Surfin' Safari

CSS3 Goodies – Borders and Backgrounds

Posted by Dave Hyatt on Friday, August 26th, 2005 at 5:17 pm

The latest WebKit builds now support three new CSS3 properties fully and one partially.

border-image – WebKit now fully supports the CSS3 border-image property. This property allows you to slice an image into nine pieces (the corners, sides, and center) and use these images to render the border of a box. You can stretch, tile or round the sides and middle. WebKit can also even handle border-image on inline flows like spans and links.

background-clip – Background-clip is a new property that lets you clip the background to the border, content or padding box. WebKit supports this new property as part of the background shorthand as well. This property works with multiple backgrounds also.

background-origin – The background-origin property lets you control where the origin of the background is as far as background-position is concerned. You can also choose the border, padding or content boxes. Like background-clip it can be specified in the background shorthand and works with multiple backgrounds.

border-radius – WebKit now supports border-radius for transparent borders. When used with transparent borders, both the background and border images will render with a rounded clip rect applied, so you can make rounded boxes now with a border-image or with background images. Support for other border types will be coming soon.

With these changes WebKit actually now supports a majority of the CSS3 Borders and Backgrounds draft. Only a few properties remain.

51 Responses to “CSS3 Goodies – Borders and Backgrounds”

  1. Catfish_Man Says:

    *Does the border-radius dance*

    You guys rock :)

  2. Pascal Says:

    any chance you could post some screenshots of this in action?

  3. X-Istence Says:

    Some screenshots would be nice.

    Also, Safari is raising the bar for web browser that are standards compliant. When are we going to see the browser on Windows based platforms as well as FreeBSD/Linux? It’d be nice to finally see a browser that can properly render CSS without having to rely on hacks.

  4. Sören Nils 'chucker' Kuklau Says:

    Also, Safari is raising the bar for web browser that are standards compliant. When are we going to see the browser on Windows based platforms as well as FreeBSD/Linux?

    Nokia has a WebKit port to GNOME/Gtk. It might eventually become feasible to make a Safari-like browser out of it. Seeing as Gtk runs on Windows (though it’s ugly 😉 ), it would allow for a Windows WebKit browser too.

  5. Thinine Says:

    I too would like some sample sites.

  6. Andrew Says:

    I like new browser features as much as the next person, but those properties are still draft – shouldn’t they be prefixed with something like -webkit-?

  7. hyatt Says:

    They will be prefaced with -khtml- before shipping if the module is still in draft.

  8. Denis Defreyne Says:

    This is really nice!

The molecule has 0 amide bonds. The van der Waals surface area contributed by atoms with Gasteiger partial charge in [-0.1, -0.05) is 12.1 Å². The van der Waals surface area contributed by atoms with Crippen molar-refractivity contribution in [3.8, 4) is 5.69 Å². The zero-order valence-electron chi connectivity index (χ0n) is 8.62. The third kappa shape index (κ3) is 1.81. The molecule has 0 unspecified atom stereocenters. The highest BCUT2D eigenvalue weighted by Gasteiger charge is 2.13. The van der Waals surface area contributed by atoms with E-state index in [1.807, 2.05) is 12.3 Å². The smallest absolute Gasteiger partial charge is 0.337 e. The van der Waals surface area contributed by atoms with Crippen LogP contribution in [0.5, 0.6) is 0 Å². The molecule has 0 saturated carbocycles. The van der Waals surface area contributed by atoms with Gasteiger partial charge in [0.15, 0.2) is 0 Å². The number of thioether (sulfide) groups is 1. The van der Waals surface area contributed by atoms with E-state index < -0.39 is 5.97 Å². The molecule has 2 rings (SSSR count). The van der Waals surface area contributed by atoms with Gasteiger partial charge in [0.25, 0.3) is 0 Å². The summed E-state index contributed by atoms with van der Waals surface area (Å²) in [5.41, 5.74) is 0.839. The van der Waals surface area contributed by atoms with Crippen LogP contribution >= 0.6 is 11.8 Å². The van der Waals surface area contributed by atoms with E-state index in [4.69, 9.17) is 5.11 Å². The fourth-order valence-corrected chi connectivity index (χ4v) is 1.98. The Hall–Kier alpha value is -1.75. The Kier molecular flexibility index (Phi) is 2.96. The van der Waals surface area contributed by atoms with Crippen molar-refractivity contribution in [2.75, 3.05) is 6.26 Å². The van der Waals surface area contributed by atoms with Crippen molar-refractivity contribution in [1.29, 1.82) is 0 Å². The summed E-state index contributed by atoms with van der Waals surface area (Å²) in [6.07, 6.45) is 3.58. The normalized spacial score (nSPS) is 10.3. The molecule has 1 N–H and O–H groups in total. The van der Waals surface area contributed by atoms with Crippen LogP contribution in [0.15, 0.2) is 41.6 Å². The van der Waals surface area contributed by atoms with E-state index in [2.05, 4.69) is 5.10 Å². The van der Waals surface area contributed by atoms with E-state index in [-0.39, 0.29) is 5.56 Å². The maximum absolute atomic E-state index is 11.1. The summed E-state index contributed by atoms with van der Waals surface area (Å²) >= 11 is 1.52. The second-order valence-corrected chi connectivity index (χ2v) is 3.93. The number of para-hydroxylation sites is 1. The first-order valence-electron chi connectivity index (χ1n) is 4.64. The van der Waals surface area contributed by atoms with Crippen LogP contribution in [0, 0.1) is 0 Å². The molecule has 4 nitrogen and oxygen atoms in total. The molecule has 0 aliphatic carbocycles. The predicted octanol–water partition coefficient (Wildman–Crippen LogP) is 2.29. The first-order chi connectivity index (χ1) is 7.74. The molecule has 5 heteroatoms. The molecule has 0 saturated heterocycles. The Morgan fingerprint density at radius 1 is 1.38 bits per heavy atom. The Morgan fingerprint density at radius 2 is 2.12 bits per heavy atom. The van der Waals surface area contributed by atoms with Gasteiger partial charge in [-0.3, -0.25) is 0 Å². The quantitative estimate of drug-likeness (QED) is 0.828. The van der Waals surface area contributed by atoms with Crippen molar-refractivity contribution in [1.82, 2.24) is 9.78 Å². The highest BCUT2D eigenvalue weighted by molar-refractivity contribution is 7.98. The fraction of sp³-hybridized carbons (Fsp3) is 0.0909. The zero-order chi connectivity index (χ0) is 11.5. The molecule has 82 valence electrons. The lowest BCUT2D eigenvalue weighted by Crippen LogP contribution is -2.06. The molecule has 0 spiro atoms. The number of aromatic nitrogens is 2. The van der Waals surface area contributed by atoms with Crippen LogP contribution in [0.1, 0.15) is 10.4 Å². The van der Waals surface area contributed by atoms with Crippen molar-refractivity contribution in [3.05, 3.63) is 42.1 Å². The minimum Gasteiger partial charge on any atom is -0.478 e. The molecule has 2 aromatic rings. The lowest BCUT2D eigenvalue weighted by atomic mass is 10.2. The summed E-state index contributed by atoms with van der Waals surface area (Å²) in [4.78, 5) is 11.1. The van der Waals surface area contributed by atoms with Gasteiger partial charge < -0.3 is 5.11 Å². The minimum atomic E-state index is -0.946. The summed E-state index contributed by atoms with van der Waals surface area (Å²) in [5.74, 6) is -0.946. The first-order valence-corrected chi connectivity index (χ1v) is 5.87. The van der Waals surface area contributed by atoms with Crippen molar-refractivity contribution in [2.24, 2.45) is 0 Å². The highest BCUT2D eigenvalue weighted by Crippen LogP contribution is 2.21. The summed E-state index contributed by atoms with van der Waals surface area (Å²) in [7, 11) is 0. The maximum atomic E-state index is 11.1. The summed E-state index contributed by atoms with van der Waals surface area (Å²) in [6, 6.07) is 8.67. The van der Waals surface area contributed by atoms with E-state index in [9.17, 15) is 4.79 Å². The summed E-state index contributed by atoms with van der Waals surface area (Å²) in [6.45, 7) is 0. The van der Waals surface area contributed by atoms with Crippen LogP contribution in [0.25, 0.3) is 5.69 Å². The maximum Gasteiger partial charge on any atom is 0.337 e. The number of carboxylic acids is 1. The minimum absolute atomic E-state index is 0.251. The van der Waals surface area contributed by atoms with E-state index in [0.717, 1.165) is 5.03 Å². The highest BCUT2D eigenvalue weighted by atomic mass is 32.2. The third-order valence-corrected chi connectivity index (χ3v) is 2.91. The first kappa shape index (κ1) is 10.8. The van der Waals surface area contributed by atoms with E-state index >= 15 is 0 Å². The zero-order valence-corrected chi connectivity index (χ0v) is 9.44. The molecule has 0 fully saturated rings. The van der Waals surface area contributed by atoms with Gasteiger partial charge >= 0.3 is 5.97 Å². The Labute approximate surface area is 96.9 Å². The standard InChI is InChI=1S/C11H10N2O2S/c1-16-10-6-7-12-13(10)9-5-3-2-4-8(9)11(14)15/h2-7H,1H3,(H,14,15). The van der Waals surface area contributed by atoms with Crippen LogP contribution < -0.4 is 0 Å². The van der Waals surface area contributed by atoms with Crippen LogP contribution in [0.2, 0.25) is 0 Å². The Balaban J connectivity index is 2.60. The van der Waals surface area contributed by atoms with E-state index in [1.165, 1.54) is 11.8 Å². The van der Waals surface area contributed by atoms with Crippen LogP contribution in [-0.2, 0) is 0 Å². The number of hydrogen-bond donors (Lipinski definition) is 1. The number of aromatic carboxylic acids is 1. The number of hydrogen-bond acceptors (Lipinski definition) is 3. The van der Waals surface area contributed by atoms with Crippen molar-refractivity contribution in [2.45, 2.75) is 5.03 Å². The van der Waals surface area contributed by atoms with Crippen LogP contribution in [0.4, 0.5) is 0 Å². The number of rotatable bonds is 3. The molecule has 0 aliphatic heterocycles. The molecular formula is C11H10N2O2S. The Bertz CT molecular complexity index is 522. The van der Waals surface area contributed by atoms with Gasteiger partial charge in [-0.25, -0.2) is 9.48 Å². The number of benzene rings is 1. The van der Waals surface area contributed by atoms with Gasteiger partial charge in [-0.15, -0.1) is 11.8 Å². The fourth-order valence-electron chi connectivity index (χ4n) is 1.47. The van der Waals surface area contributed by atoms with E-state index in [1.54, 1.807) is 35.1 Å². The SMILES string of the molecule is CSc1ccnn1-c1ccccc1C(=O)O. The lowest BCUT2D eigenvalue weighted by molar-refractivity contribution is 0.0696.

Sample pages? and and

    I’m sure someone will come up with a more advanced example soon… :)

  9. cwehrung Says:

    Really really nice.. but i’ll be really nice, when every browser will have that…
    Denis Defreyne > Nice to see that i’m not the only one having switched Safari to a non-textured window ! (i really prefer plastic, that is really “aqua”, (metal is not !!))

  10. MIND Justin Says:

    It doesn’t work for me (Safari Version 2.0 (412.2.2))
    When will it be available for Safari via the download manager?

    I probably need to download the updated Webkit but I need the version of Safari that everyone has cause otherwise I can not truthfully test my sites (I’m a webdesigner)

  11. hp Says:

    GREAT new features. I’m looking forward to enhancing my sites with them. I was using the mox-border-radius and border-radius commands earlier, hopeing some browser will soon support the CSS3 spec. However, I have been running into serious rendering issues. If I used border-radius on a , then ALL other html content appears to be clipped? The is rendered correctly with rounded corners, but the rest of the page is all messed up? I used the sampe page above to create a test page to illustrate this. I filed a bug at bugzilla #4696 which can be found at

    which contains this test page. I’m sure this is just some over-aggressive clipping which can hopefully be cleaned up quickly. Otherwise, thanks a bunch for bringing these very powerful CSS3 properties to use.

  12. Matt Says:

    Mind Justin, you can run Safari with the updated WebKit or the 10.4.2 shipping version. It doesn’t permanently alter any of the frameworks on your system. Read “Getting the Code” and “Building WebKit” for more information.


  13. MIND Justin Says:

    So I can switch it off easy?
    Cause if that is the case then there is going to be a tutorial on my site on how to do this soon.

  14. Matt Says:

    There are a number of ways to do it.
    The ‘default’ way is to launch Safari from the command line with a (provided) script that points it to the newer frameworks. What I’ve done however is made a Safari called “Safari (Nightly Build).app” and edited the info.plist within the application itself to always point to the new framework. That way I can run the latest WebKit in Safari right from my dock and also the shipping version of WebKit alongside it.


  15. xfinite Says:

    I can’t seem to get the border-image stuff to work. I took the example code from the CSS3 B&B page:

    And made it into a page:

    Safari with WebKit completely rebuilt from scratch today simply renders the double border. I toyed with the css rules for a while but can’t seem to get the image to show up. Am I doing something obvious wrong?